Wait a second though. If his father won two copies, what happened to the second one?
“I actually do not recall if I did or did not purchase both copies from him. I only have one copy in possession right now, but I may have given the other to either a friend or relative at the time as a gift. As for the second copy, I am really just unsure due to all the time that has passed.”
Wow. So that leaves the possibility open that yes, another copy is still out there, or even thrown away. Michael, luckily, never had any thoughts of reselling his or tossing it in the trash:
“I bought the game for so cheap and it wasn’t something most people even knew about, so selling it garage sales wasn’t something I felt would even go over well. I never thought it would have value to anyone.”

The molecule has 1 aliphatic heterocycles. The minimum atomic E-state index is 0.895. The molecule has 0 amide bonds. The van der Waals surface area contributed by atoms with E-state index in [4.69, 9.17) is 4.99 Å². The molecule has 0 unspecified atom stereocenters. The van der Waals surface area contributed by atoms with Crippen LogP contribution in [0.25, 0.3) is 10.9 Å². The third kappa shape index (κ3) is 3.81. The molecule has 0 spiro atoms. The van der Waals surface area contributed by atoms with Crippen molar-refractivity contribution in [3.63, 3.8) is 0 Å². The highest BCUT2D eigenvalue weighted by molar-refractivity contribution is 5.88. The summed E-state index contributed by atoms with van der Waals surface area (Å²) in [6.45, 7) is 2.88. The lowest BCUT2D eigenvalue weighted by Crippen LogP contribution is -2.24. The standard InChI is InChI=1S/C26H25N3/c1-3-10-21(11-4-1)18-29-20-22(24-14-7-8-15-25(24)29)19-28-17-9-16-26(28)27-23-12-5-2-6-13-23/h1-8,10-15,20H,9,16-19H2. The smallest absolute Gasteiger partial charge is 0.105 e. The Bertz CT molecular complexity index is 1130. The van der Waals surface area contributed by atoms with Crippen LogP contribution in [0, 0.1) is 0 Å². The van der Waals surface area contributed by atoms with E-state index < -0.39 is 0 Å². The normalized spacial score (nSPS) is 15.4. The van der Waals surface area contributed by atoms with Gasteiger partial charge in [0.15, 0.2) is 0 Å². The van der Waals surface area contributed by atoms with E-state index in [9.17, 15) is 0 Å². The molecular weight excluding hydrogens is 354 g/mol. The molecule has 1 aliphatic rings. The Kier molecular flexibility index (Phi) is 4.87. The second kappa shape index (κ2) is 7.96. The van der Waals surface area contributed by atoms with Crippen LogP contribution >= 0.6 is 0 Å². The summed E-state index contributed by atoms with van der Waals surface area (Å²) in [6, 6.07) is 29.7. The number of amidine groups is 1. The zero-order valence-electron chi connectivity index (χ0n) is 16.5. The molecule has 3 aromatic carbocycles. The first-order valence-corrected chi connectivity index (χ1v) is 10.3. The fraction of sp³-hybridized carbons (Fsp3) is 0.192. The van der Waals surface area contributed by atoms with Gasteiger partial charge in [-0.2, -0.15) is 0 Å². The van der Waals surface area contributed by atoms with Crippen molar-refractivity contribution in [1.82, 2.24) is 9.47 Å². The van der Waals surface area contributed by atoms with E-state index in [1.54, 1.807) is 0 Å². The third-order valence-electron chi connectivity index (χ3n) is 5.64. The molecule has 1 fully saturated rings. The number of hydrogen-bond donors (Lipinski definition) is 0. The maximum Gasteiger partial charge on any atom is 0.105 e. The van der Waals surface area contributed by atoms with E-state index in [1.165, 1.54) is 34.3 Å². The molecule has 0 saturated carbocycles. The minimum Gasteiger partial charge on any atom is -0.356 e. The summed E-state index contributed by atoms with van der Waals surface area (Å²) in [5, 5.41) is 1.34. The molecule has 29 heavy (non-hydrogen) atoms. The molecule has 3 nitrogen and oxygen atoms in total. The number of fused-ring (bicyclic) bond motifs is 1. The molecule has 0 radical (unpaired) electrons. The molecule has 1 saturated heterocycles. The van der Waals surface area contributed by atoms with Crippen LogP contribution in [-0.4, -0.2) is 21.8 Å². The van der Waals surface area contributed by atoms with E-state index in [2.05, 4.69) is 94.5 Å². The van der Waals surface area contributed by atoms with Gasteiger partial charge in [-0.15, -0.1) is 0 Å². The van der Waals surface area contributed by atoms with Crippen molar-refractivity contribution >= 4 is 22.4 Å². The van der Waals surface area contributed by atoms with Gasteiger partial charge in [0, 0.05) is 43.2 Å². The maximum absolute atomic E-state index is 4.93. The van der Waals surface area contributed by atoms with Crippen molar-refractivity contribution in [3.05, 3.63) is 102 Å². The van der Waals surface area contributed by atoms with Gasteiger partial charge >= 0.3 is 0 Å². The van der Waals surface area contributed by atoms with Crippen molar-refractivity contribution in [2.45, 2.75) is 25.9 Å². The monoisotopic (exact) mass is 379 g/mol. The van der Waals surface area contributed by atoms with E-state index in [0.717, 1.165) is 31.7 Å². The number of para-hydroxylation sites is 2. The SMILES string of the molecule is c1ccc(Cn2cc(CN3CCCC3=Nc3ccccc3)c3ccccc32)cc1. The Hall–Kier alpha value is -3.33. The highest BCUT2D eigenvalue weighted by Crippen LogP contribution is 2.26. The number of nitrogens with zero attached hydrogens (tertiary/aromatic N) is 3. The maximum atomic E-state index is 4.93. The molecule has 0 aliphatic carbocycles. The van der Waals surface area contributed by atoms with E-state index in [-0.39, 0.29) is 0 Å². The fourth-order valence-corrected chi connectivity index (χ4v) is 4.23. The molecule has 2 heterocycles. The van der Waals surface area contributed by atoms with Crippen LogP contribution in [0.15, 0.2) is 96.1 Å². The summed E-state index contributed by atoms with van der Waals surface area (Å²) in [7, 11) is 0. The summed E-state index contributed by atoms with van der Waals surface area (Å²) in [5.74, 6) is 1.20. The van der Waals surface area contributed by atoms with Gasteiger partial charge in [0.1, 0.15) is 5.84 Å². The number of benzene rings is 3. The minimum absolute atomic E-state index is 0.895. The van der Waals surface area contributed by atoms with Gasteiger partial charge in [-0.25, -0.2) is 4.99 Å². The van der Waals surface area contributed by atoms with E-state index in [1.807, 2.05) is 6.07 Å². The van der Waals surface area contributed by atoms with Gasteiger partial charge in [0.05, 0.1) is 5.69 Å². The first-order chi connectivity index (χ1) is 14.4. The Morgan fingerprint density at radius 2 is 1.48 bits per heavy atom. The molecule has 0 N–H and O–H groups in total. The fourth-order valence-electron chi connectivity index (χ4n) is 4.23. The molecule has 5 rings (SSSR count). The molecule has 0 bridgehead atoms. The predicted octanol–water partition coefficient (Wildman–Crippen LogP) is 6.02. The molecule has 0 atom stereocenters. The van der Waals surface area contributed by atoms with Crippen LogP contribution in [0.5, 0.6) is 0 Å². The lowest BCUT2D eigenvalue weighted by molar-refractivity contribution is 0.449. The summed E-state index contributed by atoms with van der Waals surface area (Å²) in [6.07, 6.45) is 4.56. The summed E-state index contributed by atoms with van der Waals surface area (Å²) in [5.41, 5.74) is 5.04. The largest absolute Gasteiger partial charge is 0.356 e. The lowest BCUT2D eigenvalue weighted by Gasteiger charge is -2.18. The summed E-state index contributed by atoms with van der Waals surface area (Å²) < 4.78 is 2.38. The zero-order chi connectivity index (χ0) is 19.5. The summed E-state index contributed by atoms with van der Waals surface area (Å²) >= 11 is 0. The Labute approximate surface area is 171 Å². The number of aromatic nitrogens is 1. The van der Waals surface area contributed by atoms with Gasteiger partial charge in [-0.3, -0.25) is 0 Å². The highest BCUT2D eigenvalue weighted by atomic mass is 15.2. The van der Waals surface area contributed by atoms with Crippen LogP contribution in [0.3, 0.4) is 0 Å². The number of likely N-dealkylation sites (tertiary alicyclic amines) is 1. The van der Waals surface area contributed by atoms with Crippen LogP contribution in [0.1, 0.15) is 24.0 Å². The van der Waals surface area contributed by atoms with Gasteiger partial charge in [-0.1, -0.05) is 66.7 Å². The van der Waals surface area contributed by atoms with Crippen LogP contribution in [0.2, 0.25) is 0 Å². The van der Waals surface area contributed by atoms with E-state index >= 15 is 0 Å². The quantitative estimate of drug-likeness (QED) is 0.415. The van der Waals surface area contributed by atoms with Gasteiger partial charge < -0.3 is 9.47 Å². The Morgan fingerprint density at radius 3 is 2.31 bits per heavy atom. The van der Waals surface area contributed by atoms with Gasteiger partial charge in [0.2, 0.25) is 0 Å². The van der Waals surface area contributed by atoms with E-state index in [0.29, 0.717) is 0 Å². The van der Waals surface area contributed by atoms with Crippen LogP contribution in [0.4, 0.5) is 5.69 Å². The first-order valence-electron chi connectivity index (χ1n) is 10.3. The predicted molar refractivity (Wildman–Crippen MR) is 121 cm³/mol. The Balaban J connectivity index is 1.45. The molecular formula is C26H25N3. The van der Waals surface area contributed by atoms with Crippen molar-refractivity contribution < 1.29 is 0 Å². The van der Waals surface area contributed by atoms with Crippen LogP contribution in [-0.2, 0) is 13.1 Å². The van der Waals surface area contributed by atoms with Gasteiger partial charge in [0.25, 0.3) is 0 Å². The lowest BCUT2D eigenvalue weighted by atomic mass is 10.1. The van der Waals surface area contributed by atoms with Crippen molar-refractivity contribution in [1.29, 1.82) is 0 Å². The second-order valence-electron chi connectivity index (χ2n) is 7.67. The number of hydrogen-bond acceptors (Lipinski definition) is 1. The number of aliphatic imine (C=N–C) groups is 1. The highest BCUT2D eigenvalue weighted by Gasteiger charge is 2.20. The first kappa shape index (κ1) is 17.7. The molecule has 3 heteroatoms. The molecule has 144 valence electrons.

That could change very soon, as Michael, currently unemployed, has plans of selling the game on eBay. You certainly can’t blame him. Valuing something like this is almost impossible given that none have ever been sold before. Since this is one of only three known copies in the world, and an ultra-rare sealed copy of Stadium Events recently sold for $40,000+, the sky is the limit for something this obscure and rare. Demand is something else entirely.
Michael’s copy of NBA 2 Ball is in surprisingly good shape aside from some wear on the outer sleeve. That made me ask where something like this is stored for 12 years:
“It’s been in a TV cabinet in my bedroom next to Crash Bandicoot 2 and some other PlayStation favorites. I’ll admit, once I got my Dreamcast and then the Xbox, I began to neglect the PlayStation a bit.”
Michael does remember playing it back in 1998 with friends, at least occasionally. However, the bigger question is whether or not his copy still works. According to that write up on Game-rave, many of the discs were likely defective, causing people to throw them out. Michael tested it before I interviewed him and confirmed it works, so that is one possible strike down. The bigger question is, since it runs on the rather awful NBA Jam Extreme engine, is the thing any fun?